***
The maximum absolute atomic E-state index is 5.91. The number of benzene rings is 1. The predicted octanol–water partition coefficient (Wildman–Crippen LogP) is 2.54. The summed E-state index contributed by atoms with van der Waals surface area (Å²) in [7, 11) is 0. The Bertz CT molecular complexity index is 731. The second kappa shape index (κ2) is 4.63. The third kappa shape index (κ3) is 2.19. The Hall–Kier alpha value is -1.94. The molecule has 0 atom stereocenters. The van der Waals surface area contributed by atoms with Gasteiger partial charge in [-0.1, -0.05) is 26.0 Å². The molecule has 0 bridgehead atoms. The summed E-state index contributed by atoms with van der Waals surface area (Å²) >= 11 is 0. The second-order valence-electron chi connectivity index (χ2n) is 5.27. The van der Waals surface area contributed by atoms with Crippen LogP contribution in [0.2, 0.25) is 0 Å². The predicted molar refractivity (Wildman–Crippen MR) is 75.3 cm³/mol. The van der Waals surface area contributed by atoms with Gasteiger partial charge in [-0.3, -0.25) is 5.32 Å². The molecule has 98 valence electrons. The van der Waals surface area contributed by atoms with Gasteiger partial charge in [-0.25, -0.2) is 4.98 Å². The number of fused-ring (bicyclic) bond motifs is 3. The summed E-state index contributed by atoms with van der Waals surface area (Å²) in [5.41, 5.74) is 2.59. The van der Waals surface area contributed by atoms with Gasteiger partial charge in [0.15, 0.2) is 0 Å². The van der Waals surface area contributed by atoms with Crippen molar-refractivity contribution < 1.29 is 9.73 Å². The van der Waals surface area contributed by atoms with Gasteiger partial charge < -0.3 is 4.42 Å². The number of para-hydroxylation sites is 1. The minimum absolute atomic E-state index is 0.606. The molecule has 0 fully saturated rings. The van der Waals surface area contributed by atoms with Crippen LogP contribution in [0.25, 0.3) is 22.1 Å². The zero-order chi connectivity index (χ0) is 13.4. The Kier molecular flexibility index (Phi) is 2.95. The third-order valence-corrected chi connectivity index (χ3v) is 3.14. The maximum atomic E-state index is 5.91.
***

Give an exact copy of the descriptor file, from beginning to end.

The maximum absolute atomic E-state index is 5.91. The number of benzene rings is 1. The predicted octanol–water partition coefficient (Wildman–Crippen LogP) is 2.54. The summed E-state index contributed by atoms with van der Waals surface area (Å²) in [7, 11) is 0. The Bertz CT molecular complexity index is 731. The second kappa shape index (κ2) is 4.63. The third kappa shape index (κ3) is 2.19. The Hall–Kier alpha value is -1.94. The molecule has 0 atom stereocenters. The van der Waals surface area contributed by atoms with Gasteiger partial charge in [-0.1, -0.05) is 26.0 Å². The molecule has 0 bridgehead atoms. The summed E-state index contributed by atoms with van der Waals surface area (Å²) >= 11 is 0. The second-order valence-electron chi connectivity index (χ2n) is 5.27. The van der Waals surface area contributed by atoms with Crippen LogP contribution in [0.2, 0.25) is 0 Å². The predicted molar refractivity (Wildman–Crippen MR) is 75.3 cm³/mol. The van der Waals surface area contributed by atoms with Gasteiger partial charge in [-0.3, -0.25) is 5.32 Å². The molecule has 98 valence electrons. The van der Waals surface area contributed by atoms with Gasteiger partial charge in [-0.25, -0.2) is 4.98 Å². The number of fused-ring (bicyclic) bond motifs is 3. The summed E-state index contributed by atoms with van der Waals surface area (Å²) in [5.41, 5.74) is 2.59. The van der Waals surface area contributed by atoms with Gasteiger partial charge in [0.15, 0.2) is 0 Å². The van der Waals surface area contributed by atoms with Crippen molar-refractivity contribution < 1.29 is 9.73 Å². The van der Waals surface area contributed by atoms with Gasteiger partial charge < -0.3 is 4.42 Å². The number of para-hydroxylation sites is 1. The minimum absolute atomic E-state index is 0.606. The molecule has 0 fully saturated rings. The van der Waals surface area contributed by atoms with Crippen LogP contribution in [0.25, 0.3) is 22.1 Å². The zero-order chi connectivity index (χ0) is 13.4. The Kier molecular flexibility index (Phi) is 2.95. The third-order valence-corrected chi connectivity index (χ3v) is 3.14. The maximum atomic E-state index is 5.91.